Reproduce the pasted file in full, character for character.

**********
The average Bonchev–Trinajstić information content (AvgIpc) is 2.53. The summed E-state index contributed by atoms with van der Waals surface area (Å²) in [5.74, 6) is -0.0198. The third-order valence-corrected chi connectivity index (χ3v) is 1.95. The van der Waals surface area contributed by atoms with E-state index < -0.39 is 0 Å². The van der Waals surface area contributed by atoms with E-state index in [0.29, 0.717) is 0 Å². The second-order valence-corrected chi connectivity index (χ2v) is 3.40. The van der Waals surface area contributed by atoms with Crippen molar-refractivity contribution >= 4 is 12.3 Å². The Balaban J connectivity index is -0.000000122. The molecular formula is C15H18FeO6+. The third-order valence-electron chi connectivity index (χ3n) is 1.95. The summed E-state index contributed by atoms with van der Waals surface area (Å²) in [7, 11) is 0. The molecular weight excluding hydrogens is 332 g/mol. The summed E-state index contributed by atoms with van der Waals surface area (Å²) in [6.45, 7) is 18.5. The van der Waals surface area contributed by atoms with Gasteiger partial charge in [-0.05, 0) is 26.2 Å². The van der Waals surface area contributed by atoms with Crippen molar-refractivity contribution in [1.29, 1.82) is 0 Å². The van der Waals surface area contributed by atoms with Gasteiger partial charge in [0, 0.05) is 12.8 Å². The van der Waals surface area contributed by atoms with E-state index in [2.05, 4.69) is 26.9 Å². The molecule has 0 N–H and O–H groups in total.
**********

The average Bonchev–Trinajstić information content (AvgIpc) is 2.53. The summed E-state index contributed by atoms with van der Waals surface area (Å²) in [5.74, 6) is -0.0198. The third-order valence-corrected chi connectivity index (χ3v) is 1.95. The van der Waals surface area contributed by atoms with E-state index < -0.39 is 0 Å². The van der Waals surface area contributed by atoms with E-state index in [0.29, 0.717) is 0 Å². The second-order valence-corrected chi connectivity index (χ2v) is 3.40. The van der Waals surface area contributed by atoms with Crippen molar-refractivity contribution >= 4 is 12.3 Å². The Balaban J connectivity index is -0.000000122. The molecular formula is C15H18FeO6+. The third-order valence-electron chi connectivity index (χ3n) is 1.95. The summed E-state index contributed by atoms with van der Waals surface area (Å²) in [7, 11) is 0. The molecular weight excluding hydrogens is 332 g/mol. The summed E-state index contributed by atoms with van der Waals surface area (Å²) in [6.45, 7) is 18.5. The van der Waals surface area contributed by atoms with Gasteiger partial charge in [-0.05, 0) is 26.2 Å². The van der Waals surface area contributed by atoms with Crippen molar-refractivity contribution in [1.29, 1.82) is 0 Å². The van der Waals surface area contributed by atoms with Gasteiger partial charge in [0, 0.05) is 12.8 Å². The van der Waals surface area contributed by atoms with E-state index in [2.05, 4.69) is 26.9 Å². The molecule has 0 N–H and O–H groups in total.